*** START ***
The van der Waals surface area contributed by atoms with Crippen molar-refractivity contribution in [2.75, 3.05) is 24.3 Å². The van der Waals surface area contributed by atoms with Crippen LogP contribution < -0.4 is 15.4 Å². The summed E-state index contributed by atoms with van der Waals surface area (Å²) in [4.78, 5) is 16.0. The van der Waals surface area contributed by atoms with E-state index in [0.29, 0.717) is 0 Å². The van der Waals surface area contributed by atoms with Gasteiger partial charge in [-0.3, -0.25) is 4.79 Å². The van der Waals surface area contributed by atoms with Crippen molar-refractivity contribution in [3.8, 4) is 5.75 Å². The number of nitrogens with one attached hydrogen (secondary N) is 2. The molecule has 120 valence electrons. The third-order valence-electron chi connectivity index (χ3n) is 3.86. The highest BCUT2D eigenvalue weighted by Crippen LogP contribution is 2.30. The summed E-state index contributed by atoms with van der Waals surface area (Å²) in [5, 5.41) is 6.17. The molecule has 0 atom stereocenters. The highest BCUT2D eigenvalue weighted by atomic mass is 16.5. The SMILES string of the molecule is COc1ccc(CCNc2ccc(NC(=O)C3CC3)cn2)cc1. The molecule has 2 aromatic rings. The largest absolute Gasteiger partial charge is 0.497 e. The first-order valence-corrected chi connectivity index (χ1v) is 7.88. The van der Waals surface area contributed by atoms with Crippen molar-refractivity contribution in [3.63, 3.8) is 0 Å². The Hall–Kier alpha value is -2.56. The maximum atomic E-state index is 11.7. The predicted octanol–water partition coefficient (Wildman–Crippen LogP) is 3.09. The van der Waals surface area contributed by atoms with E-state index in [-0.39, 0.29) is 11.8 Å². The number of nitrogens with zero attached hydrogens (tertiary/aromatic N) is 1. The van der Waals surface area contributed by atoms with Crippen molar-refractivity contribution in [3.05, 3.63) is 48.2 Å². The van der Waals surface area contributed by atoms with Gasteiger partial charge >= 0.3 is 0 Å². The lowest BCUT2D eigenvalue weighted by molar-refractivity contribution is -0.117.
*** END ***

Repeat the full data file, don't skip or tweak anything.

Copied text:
The van der Waals surface area contributed by atoms with Crippen molar-refractivity contribution in [2.75, 3.05) is 24.3 Å². The van der Waals surface area contributed by atoms with Crippen LogP contribution < -0.4 is 15.4 Å². The summed E-state index contributed by atoms with van der Waals surface area (Å²) in [4.78, 5) is 16.0. The van der Waals surface area contributed by atoms with E-state index in [0.29, 0.717) is 0 Å². The van der Waals surface area contributed by atoms with Gasteiger partial charge in [-0.3, -0.25) is 4.79 Å². The van der Waals surface area contributed by atoms with Crippen molar-refractivity contribution in [3.8, 4) is 5.75 Å². The number of nitrogens with one attached hydrogen (secondary N) is 2. The molecule has 120 valence electrons. The third-order valence-electron chi connectivity index (χ3n) is 3.86. The highest BCUT2D eigenvalue weighted by Crippen LogP contribution is 2.30. The summed E-state index contributed by atoms with van der Waals surface area (Å²) in [5, 5.41) is 6.17. The molecule has 0 atom stereocenters. The highest BCUT2D eigenvalue weighted by atomic mass is 16.5. The SMILES string of the molecule is COc1ccc(CCNc2ccc(NC(=O)C3CC3)cn2)cc1. The molecule has 2 aromatic rings. The largest absolute Gasteiger partial charge is 0.497 e. The first-order valence-corrected chi connectivity index (χ1v) is 7.88. The van der Waals surface area contributed by atoms with Crippen molar-refractivity contribution in [3.63, 3.8) is 0 Å². The Hall–Kier alpha value is -2.56. The maximum atomic E-state index is 11.7. The predicted octanol–water partition coefficient (Wildman–Crippen LogP) is 3.09. The van der Waals surface area contributed by atoms with E-state index in [-0.39, 0.29) is 11.8 Å². The number of nitrogens with zero attached hydrogens (tertiary/aromatic N) is 1. The van der Waals surface area contributed by atoms with Crippen molar-refractivity contribution in [3.05, 3.63) is 48.2 Å². The van der Waals surface area contributed by atoms with Gasteiger partial charge >= 0.3 is 0 Å². The lowest BCUT2D eigenvalue weighted by molar-refractivity contribution is -0.117.